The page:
Brace yourself for the coming tedium: Republican presidential hopeful Carly Fiorina has decided to make re-branding feminism and reclaiming it for the right a central message in her campaign. “Feminism began as a rallying cry to empower women,” Fiorina claimed in remarks prepared for a speech at the Competitive Enterprise Institute on Thursday. “But over the years, feminism has devolved into a left-leaning political ideology where women are pitted against men and used as a political weapon to win elections.” As for a better definition of feminism, Fiorina offered this: “A feminist is a woman who lives the life she chooses. … A woman may choose to have five children and home-school them. She may choose to become a CEO, or run for president.”
As Time’s Tessa Berenson pointed out, Fiorina has few high-profile Republican allies when it comes to her fond use of the term “feminist.” The label is especially repellent, it seems, to GOP partisans with a socially conservative bent, like Rick Santorum and Mike Huckabee. How will Fiorina avoid alienating the entirety of her fellow Republicans with seemingly feminist messaging? It’s simple: Strip the politics out, and the free marketeering component of her party—which is, incidentally, its ideological and monetary engine—will happily go along with whatever recruits women voters away from Hillary.
Fiorina’s definition of feminism is difficult to differentiate from any run-of-the-mill, mass-market, self-help system. It is about living the life you have chosen, seeking empowerment, following your dreams. These are all strictly individual goals which can only be managed on the individual level: No one else can pursue your dreams, only you. But this is the stuff of Oprah "a-ha!" moments, not the stuff of politics. To pursue politics that actually benefit women—that is, to enact a politically actionable feminism rather than a self-help regimen—is to look at the factors that diminish women’s quality of life as a class, and seek to resolve them through policy.
This is easy to do. What are the factors that are harming women as a class? Poverty: Six in ten poor adults are women. What poor people lack—that is, what defines the condition of poverty—is enough resources to support themselves. The way to help impoverished people is therefore to deliver resources to them, through either the labor market or state transfers or some combination thereof. Fiorina is opposed to improvements in both avenues of poverty reduction, having come out against legislatively raising the minimum wage as well as laws that would mandate equal pay, and has argued that further work requirements be attached to welfare programs. For poor mothers who rely on welfare to make ends meet, what work requirements mean is more time away from their children, more money spent (paradoxically) on daycare, and not much in the way of long-term job prospects. In no way, then, does Fiorina actually support policies that would be beneficial to women on the whole.
Perhaps all the rhetoric surrounding dream-chasing is meant to suggest Fiorina would rather see women become more socially mobile; that is, more likely to rise in socio-economic status throughout their lifetimes. “My story—from secretary to CEO to candidate for president—is only possible in this country,” Fiorina said in her address, and she is absolutely wrong. In fact, the United States lags behind peer countries in social mobility, meaning that it’s relatively difficult for people from poor backgrounds to get ahead in America. Moreover, women in America appear to be at higher risk for falling behind their original social position, and do not experience the same level of mobility that men do. As research from The Brookings Institution has demonstrated, women born into the lowest income quintile have an especially difficult time digging out: While 47 percent of women born to parents in the lowest quintile remain there, only 35 percent of men do.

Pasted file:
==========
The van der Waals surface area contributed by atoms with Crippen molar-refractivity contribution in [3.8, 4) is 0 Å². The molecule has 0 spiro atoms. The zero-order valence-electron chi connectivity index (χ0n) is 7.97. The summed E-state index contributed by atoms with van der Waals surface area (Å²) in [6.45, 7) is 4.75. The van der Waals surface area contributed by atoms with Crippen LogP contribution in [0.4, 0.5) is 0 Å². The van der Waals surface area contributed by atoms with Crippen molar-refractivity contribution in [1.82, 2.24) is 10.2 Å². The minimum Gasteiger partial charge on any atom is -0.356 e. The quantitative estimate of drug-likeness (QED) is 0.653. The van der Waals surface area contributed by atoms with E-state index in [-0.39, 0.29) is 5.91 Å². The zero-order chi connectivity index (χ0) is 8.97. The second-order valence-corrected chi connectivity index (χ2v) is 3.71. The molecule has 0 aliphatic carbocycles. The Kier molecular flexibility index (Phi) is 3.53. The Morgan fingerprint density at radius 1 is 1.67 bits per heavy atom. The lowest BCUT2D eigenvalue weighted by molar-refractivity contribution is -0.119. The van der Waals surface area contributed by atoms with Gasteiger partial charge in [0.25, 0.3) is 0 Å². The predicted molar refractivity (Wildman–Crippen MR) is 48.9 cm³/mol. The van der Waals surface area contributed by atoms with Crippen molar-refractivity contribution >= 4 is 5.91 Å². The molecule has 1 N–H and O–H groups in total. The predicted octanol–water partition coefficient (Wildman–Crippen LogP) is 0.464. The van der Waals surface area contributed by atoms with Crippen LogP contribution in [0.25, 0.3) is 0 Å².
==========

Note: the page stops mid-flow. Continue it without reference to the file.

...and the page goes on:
Countries where social mobility is relatively high tend to be those with policies that run contrary to Fiorina’s anti-taxing bent. According to a 2010 OECD report, “redistributive tax and benefit policies aimed at providing income support or access to education for disadvantaged families may reduce the handicaps of a poorer or less well educated background,” thus explaining why Swedes and Norwegians born poor have a better shot at dying well-to-do than their American counterparts. In the United States, policies like these would make life substantially better for women, who appear to bear the brunt of stickiness at the bottom of the income scale. But you won’t see Fiorina advocating for a robust welfare regime any time soon.
Instead, she will likely luxuriate in her own story ad nauseum in an attempt to prove that letting the free market take its course is the best for women, because it happened to pan out for her, and she is a woman. Data contradict her, and nothing about her politics is particularly woman-friendly, making her claims to feminism insultingly transparent. Fiorina might be supportive of her own accomplishments and those of other individual women, but she displays no interest in the betterment of women as a class. Her feminism is nothing more than a marketing strategy, which is not an arena she has had particular success in.